Notes on “The Practice of Everyday Life”, Michel de Certeau (1988)

Notes taken while reading Michel de Certeau’s 1988 thesis “The Practice of Everyday Life”, focusing on the “spatial practice” of “walking in the city” (chapter VII).

In this chapter the author describes walking as “an elementary form of [the] experience of the city”, especially among “ordinary practitioners” whose bodies “follow the thicks and thins of an urban ‘text'”, composing a “manifold story” with “neither author nor spectator”. The author goes on to describe one operation of the city as “the creation of a universal and anonymous subject which is the city itself”.

Even at this stage in the reading, I am struggling to grasp de Certeau’s theories, though perhaps I can sketch some connections between these initial notes and my own research interests. In a way it seems to me that de Certeau is suggesting that the logic of the city, or the idea of the city itself, is generated and maintained by the activity and presence of its inhabitants.

This to me is comparable to the logic of “the studio”, insofar as the studio – as more of an abstract concept than a definite kind of place – is itself defined by it’s population by an artist and their working practices, whatever they may be. At the same time as the activity of the artist defines, generate and populates the environment/concept of the studio, the artist/occupant is also beholden to the studio “text” which they have – at least in part- written themselves.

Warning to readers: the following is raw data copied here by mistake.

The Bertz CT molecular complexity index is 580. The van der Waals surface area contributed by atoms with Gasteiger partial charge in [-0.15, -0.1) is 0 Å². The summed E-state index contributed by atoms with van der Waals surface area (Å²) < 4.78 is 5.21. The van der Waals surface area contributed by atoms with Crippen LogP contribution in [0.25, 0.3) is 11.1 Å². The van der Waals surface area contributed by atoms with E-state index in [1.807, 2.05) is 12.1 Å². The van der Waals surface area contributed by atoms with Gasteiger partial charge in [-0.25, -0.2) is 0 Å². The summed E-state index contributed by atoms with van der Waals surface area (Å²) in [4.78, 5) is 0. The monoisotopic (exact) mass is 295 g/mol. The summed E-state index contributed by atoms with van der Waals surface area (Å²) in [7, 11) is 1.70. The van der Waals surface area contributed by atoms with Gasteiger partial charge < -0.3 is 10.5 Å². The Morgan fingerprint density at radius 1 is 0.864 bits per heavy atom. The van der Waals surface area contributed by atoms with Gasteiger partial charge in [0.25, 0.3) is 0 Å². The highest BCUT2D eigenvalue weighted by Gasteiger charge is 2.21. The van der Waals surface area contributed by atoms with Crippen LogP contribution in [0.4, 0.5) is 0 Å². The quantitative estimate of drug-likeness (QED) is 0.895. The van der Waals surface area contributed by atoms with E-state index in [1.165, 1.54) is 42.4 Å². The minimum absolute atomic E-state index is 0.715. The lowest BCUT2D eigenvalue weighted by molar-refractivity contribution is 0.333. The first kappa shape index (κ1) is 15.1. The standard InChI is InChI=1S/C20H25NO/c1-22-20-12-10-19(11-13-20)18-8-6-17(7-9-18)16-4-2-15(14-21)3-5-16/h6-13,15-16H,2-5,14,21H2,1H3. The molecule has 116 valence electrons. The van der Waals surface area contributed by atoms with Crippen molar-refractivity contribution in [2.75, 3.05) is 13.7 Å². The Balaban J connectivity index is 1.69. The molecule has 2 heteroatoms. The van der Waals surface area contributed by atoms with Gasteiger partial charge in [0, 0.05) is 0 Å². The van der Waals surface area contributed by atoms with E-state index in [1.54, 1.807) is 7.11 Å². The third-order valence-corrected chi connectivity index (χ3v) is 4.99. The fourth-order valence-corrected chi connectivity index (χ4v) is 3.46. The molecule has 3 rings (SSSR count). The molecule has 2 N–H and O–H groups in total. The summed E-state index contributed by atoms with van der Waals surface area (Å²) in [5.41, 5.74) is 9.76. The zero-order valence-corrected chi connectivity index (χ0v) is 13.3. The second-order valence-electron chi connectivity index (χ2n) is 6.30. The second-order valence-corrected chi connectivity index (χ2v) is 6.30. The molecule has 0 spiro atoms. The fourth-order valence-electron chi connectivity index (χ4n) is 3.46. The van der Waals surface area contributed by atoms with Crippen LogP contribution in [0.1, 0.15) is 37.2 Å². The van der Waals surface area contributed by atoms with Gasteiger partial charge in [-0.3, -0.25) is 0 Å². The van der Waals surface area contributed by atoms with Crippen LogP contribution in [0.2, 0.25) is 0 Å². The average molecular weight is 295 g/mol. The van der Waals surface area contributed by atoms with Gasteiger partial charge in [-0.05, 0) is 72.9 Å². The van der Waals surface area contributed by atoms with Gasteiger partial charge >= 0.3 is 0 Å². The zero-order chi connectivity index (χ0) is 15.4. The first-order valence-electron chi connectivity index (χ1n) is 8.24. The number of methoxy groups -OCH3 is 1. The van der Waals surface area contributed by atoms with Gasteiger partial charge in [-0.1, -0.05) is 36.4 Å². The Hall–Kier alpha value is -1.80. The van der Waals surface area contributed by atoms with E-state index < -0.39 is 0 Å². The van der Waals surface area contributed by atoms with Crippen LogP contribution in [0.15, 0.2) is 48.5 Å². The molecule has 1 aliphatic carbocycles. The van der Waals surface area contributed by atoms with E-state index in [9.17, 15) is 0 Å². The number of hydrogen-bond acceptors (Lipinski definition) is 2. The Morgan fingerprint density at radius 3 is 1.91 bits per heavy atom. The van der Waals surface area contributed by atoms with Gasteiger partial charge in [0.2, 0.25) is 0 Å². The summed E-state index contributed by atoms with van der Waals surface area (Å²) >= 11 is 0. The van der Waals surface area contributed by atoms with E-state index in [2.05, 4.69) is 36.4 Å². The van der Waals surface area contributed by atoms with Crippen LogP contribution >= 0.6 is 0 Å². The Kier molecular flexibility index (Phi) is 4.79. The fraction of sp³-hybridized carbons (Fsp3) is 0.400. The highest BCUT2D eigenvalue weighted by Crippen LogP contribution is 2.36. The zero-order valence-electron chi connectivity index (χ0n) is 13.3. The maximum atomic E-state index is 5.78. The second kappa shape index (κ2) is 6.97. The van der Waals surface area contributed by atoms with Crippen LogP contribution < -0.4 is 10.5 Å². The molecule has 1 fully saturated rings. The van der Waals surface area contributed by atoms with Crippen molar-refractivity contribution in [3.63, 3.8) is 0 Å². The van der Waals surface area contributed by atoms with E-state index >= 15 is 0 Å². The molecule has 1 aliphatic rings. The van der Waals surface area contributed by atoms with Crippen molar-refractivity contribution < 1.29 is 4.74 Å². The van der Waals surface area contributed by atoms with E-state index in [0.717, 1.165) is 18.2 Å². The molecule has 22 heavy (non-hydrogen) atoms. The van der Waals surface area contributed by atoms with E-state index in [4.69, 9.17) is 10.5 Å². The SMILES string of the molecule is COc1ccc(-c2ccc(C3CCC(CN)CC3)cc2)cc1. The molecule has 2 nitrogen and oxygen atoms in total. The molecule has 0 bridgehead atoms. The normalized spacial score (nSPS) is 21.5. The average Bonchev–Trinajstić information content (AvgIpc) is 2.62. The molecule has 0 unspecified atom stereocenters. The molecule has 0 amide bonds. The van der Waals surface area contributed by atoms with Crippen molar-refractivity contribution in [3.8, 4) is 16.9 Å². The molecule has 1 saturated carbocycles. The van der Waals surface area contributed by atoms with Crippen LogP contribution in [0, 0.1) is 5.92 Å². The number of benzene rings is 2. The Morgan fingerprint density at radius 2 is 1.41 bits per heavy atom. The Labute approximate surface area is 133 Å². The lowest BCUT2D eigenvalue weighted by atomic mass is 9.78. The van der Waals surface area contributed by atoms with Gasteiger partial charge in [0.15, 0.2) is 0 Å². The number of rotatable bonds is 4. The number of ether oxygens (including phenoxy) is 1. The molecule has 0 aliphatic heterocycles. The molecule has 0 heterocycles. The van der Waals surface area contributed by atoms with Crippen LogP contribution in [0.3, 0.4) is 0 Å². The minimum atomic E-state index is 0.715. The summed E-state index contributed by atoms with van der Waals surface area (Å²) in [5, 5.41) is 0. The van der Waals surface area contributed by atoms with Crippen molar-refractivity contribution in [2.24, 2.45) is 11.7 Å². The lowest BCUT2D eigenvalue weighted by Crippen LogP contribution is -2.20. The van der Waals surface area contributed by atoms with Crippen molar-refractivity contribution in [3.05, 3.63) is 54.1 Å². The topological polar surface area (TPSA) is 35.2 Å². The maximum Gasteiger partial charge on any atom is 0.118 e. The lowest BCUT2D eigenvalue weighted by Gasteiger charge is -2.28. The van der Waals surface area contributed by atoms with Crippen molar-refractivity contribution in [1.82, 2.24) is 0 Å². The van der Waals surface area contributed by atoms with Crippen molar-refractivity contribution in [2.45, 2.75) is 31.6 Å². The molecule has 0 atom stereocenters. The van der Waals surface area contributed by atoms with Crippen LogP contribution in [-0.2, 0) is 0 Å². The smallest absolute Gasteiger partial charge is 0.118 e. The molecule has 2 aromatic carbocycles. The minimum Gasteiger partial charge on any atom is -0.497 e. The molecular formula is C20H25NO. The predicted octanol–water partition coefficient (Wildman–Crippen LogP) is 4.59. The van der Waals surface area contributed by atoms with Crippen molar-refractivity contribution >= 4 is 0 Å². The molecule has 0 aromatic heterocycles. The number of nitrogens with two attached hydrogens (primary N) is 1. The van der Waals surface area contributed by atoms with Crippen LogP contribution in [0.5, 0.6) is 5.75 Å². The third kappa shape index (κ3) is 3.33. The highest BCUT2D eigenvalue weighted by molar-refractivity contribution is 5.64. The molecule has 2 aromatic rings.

This is a complex way of saying that the artist may write their own rules of operation in the studio, but that those rules also hold sway over the activities that are possible or available to the artist in their environment. This idea links to that of “enabling constraints”, or on the other side of the coin “decision paralysis”.

I feel like there are a lot more insights to be gained from de Certeau’s text, however I am finding it difficult to follow, so will perhaps try to revisit it later. In the meantime, the notion of the studio as being generated or maintained by the artist – an idea adapted from de Certeau’s description of the city above – is an interesting way to think further about Ukeles’ “maintenance art” and could be a useful frame within which to develop my “studio diary” research project.

 

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